Stage 16 – Good day, bad day

Where to begin? A good day for almost all the front runners, save for yellow jersey Floyd Landis, wh

Where to begin? A good day for almost all the front runners, save for yellow jersey Floyd Landis, wh



Good day

Oscar Pereiro

After a dismal performance in the Pyrenees, but staying in contention on Tuesday’s Alpe d’Huez stage, losing time to Floyd Landis, but ending the day just 10 seconds down on the American overall, Pereiro is back in yellow, and looking a very good bet indeed for yellow in Paris. Landis may be out of contention, but a rampant Carlos Sastre and Andreas Kloden are still a danger. There may yet be more fireworks before the jersey finds the right pair of shoulders.

Carlos Sastre

The Spanish climber couldn’t do enough to catch former CSC team-mate Rasmussen on the stage, but that would have been furthest from his mind. Instead, Sastre saw Landis crumble under Denis Menchov’s attack on La Toussuire, and took advantage. Taking 13 seconds from the Pereiro-Kloden-Evans group may be key. Now second overall to compatriot Pereiro, with one more mountain stage on Thursday, will we see the first Spanish Tour winner since Miguel Indurain in 1995?

Michael Rasmussen

The 32-year-old Dane got his stage win, which he had so craved, though to the detriment of it almost being overshadowed by the fight for yellow behind him. Seeing the skinny man they call ‘Chicken’ out alone, hoovering up the points to give him back the mountains jersey he won last year, there was never any doubt as to who was going to be the day’s stage winner.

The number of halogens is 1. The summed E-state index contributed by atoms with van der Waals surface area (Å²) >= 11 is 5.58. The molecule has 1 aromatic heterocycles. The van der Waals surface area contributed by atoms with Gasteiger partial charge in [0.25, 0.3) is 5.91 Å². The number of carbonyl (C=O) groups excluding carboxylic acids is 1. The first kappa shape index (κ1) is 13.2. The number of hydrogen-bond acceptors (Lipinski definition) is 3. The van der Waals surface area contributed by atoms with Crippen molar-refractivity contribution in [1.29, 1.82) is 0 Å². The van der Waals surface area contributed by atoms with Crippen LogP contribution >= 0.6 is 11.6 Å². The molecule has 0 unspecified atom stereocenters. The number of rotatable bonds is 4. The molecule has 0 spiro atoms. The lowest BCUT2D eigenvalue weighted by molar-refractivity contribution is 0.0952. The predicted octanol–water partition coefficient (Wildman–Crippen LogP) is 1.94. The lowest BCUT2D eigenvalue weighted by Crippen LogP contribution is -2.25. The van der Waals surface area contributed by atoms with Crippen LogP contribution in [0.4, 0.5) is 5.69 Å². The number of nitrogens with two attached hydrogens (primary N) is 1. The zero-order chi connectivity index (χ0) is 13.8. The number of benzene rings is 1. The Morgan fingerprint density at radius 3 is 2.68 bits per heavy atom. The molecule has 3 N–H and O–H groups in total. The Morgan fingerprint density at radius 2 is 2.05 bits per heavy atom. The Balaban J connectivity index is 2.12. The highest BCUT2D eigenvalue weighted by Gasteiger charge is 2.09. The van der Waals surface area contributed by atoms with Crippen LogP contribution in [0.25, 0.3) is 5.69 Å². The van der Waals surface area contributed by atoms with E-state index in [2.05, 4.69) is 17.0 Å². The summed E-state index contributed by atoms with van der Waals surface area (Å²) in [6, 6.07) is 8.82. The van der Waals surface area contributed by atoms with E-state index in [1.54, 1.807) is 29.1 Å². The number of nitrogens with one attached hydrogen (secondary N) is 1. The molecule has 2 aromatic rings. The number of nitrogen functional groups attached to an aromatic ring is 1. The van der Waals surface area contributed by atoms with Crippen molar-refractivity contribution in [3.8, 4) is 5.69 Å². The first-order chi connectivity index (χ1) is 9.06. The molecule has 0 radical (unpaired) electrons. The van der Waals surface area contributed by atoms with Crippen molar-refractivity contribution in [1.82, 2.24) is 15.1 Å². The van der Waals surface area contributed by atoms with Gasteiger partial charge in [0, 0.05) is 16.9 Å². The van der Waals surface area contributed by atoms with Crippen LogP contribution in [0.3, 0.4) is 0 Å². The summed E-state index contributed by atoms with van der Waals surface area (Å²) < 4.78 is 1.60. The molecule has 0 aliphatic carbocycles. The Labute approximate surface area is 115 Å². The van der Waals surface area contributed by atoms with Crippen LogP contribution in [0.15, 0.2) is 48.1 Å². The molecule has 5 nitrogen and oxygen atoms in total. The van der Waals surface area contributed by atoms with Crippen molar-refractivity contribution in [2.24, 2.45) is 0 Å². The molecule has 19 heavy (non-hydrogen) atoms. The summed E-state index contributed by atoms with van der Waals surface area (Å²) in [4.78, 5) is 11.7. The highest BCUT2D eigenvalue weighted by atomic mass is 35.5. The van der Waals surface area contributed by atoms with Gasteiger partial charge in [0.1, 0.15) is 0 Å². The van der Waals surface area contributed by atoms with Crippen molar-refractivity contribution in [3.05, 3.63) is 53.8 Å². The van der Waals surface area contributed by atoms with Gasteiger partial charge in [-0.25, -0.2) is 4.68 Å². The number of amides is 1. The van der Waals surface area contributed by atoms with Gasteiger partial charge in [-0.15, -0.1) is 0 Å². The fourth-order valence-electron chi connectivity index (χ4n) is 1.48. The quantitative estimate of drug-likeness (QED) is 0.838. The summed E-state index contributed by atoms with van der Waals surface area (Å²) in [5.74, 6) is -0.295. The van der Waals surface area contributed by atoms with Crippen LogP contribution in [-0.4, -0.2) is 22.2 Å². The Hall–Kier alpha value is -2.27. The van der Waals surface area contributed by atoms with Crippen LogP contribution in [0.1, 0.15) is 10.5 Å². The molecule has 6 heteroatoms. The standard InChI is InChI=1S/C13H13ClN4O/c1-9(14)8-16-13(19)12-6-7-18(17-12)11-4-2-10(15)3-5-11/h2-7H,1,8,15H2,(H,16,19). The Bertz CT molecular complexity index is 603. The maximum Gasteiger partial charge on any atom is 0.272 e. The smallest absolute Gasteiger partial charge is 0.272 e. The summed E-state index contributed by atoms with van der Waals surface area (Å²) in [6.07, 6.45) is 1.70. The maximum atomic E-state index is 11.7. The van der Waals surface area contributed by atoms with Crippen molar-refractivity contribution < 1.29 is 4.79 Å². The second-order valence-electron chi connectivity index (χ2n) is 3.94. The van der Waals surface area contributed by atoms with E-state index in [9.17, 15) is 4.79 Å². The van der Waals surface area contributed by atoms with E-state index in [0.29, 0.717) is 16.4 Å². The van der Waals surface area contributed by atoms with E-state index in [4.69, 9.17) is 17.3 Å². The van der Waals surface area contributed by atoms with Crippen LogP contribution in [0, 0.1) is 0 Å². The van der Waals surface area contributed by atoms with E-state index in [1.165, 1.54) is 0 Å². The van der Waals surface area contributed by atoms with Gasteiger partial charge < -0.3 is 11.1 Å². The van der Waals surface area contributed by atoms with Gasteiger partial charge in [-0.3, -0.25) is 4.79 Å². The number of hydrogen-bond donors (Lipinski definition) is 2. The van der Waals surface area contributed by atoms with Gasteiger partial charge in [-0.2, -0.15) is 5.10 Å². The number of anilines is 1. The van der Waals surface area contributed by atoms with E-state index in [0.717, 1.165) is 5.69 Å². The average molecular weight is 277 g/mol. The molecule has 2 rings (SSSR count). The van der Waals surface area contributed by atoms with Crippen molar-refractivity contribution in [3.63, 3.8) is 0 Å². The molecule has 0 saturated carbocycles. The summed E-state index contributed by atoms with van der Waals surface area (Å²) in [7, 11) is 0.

Bad day

Floyd Landis


Some journalists in the Tour press room described watching Landis crumble on La Toussuire as heartbreaking. Certainly, at Alpe d’Huez, the American looked like he’d sewn the Tour up, but warned that anyone can have a bad day at any time. He had the worst day possible, the images of him struggling uphill in the golden fleece reminiscent of Greg Lemond in 1989. Of course, Lemond came back to win the final time trial and take yellow by eight seconds, but the chances of even time trial specialist Landis clawing back eight minutes and eight seconds on Pereiro on Saturday’s 57km test is nigh-on impossible. But anything can happen as this year’s Tour has proven, and Saturday is still three days away.